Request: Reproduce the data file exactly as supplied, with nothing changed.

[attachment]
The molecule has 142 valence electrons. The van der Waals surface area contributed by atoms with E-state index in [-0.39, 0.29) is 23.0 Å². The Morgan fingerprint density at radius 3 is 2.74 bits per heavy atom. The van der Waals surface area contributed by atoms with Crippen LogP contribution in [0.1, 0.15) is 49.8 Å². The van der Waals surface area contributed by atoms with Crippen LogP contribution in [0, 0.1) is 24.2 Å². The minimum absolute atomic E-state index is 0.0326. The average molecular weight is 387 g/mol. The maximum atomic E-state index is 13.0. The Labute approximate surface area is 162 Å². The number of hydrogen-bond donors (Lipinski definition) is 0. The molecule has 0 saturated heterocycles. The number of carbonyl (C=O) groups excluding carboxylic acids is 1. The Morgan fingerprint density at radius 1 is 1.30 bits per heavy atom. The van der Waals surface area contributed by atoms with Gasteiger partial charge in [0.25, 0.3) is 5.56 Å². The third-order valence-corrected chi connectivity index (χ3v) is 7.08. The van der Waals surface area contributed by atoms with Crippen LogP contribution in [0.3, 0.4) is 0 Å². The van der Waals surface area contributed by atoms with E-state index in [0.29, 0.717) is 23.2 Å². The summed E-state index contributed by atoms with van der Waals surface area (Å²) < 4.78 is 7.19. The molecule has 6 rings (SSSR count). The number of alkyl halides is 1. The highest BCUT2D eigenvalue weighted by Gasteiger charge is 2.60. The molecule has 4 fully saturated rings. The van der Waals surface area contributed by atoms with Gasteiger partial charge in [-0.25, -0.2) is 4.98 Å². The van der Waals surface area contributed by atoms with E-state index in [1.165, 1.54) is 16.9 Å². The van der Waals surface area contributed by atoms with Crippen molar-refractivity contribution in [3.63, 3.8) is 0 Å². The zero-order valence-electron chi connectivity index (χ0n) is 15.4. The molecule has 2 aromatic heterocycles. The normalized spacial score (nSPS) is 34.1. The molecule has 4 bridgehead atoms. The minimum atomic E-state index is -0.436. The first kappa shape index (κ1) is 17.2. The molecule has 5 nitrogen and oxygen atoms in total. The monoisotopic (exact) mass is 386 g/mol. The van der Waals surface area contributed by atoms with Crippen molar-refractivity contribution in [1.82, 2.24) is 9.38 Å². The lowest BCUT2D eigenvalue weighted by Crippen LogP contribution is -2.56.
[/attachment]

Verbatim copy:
The molecule has 142 valence electrons. The van der Waals surface area contributed by atoms with E-state index in [-0.39, 0.29) is 23.0 Å². The Morgan fingerprint density at radius 3 is 2.74 bits per heavy atom. The van der Waals surface area contributed by atoms with Crippen LogP contribution in [0.1, 0.15) is 49.8 Å². The van der Waals surface area contributed by atoms with Crippen LogP contribution in [0, 0.1) is 24.2 Å². The minimum absolute atomic E-state index is 0.0326. The average molecular weight is 387 g/mol. The maximum atomic E-state index is 13.0. The Labute approximate surface area is 162 Å². The number of hydrogen-bond donors (Lipinski definition) is 0. The molecule has 0 saturated heterocycles. The number of carbonyl (C=O) groups excluding carboxylic acids is 1. The Morgan fingerprint density at radius 1 is 1.30 bits per heavy atom. The van der Waals surface area contributed by atoms with Gasteiger partial charge in [0.25, 0.3) is 5.56 Å². The third-order valence-corrected chi connectivity index (χ3v) is 7.08. The van der Waals surface area contributed by atoms with Crippen LogP contribution in [0.3, 0.4) is 0 Å². The van der Waals surface area contributed by atoms with E-state index in [0.29, 0.717) is 23.2 Å². The summed E-state index contributed by atoms with van der Waals surface area (Å²) < 4.78 is 7.19. The molecule has 6 rings (SSSR count). The number of alkyl halides is 1. The highest BCUT2D eigenvalue weighted by Gasteiger charge is 2.60. The molecule has 4 fully saturated rings. The van der Waals surface area contributed by atoms with Gasteiger partial charge in [-0.25, -0.2) is 4.98 Å². The van der Waals surface area contributed by atoms with E-state index in [1.165, 1.54) is 16.9 Å². The van der Waals surface area contributed by atoms with Crippen molar-refractivity contribution in [3.63, 3.8) is 0 Å². The zero-order valence-electron chi connectivity index (χ0n) is 15.4. The molecule has 2 aromatic heterocycles. The normalized spacial score (nSPS) is 34.1. The molecule has 4 bridgehead atoms. The minimum atomic E-state index is -0.436. The first kappa shape index (κ1) is 17.2. The molecule has 5 nitrogen and oxygen atoms in total. The monoisotopic (exact) mass is 386 g/mol. The van der Waals surface area contributed by atoms with Crippen molar-refractivity contribution in [1.82, 2.24) is 9.38 Å². The lowest BCUT2D eigenvalue weighted by Crippen LogP contribution is -2.56.